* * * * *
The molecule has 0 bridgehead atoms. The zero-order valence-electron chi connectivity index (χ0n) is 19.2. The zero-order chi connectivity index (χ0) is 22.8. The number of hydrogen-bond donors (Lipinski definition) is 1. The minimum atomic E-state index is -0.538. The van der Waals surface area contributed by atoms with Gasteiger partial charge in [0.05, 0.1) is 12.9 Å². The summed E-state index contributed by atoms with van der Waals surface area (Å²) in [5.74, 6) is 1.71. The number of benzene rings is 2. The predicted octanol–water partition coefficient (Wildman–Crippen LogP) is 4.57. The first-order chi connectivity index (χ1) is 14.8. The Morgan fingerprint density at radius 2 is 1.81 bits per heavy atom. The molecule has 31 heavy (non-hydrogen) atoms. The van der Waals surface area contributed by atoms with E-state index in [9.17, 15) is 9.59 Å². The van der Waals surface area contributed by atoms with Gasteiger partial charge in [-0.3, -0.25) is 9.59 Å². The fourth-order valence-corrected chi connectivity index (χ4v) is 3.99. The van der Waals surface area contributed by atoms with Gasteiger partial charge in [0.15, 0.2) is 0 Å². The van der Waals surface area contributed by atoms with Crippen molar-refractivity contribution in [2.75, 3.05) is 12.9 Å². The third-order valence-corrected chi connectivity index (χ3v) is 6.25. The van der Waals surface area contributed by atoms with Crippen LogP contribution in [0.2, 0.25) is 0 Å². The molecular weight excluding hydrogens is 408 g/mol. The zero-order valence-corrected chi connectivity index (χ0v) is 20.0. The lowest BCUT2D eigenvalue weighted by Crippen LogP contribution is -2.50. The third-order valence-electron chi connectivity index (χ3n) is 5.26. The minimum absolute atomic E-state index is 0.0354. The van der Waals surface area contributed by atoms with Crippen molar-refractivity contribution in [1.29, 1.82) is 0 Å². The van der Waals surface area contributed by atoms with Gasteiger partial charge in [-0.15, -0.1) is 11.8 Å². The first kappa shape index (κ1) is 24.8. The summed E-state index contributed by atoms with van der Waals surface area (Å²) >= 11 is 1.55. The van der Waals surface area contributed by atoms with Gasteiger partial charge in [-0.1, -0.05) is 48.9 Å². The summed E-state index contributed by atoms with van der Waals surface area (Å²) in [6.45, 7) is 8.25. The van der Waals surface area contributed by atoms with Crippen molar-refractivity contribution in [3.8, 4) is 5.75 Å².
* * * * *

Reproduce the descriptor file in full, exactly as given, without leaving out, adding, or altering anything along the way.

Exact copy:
The molecule has 0 bridgehead atoms. The zero-order valence-electron chi connectivity index (χ0n) is 19.2. The zero-order chi connectivity index (χ0) is 22.8. The number of hydrogen-bond donors (Lipinski definition) is 1. The minimum atomic E-state index is -0.538. The van der Waals surface area contributed by atoms with Gasteiger partial charge in [0.05, 0.1) is 12.9 Å². The summed E-state index contributed by atoms with van der Waals surface area (Å²) in [5.74, 6) is 1.71. The number of benzene rings is 2. The predicted octanol–water partition coefficient (Wildman–Crippen LogP) is 4.57. The first-order chi connectivity index (χ1) is 14.8. The Morgan fingerprint density at radius 2 is 1.81 bits per heavy atom. The molecule has 31 heavy (non-hydrogen) atoms. The van der Waals surface area contributed by atoms with E-state index in [9.17, 15) is 9.59 Å². The van der Waals surface area contributed by atoms with Gasteiger partial charge in [-0.3, -0.25) is 9.59 Å². The fourth-order valence-corrected chi connectivity index (χ4v) is 3.99. The van der Waals surface area contributed by atoms with Gasteiger partial charge in [0.15, 0.2) is 0 Å². The van der Waals surface area contributed by atoms with Crippen molar-refractivity contribution in [2.75, 3.05) is 12.9 Å². The third-order valence-corrected chi connectivity index (χ3v) is 6.25. The van der Waals surface area contributed by atoms with Crippen LogP contribution in [0.2, 0.25) is 0 Å². The molecular weight excluding hydrogens is 408 g/mol. The zero-order valence-corrected chi connectivity index (χ0v) is 20.0. The lowest BCUT2D eigenvalue weighted by Crippen LogP contribution is -2.50. The third-order valence-electron chi connectivity index (χ3n) is 5.26. The minimum absolute atomic E-state index is 0.0354. The van der Waals surface area contributed by atoms with Crippen molar-refractivity contribution in [1.29, 1.82) is 0 Å². The van der Waals surface area contributed by atoms with Gasteiger partial charge in [-0.15, -0.1) is 11.8 Å². The first kappa shape index (κ1) is 24.8. The summed E-state index contributed by atoms with van der Waals surface area (Å²) >= 11 is 1.55. The van der Waals surface area contributed by atoms with Gasteiger partial charge in [-0.1, -0.05) is 48.9 Å². The summed E-state index contributed by atoms with van der Waals surface area (Å²) in [6.45, 7) is 8.25. The van der Waals surface area contributed by atoms with Crippen molar-refractivity contribution in [3.8, 4) is 5.75 Å².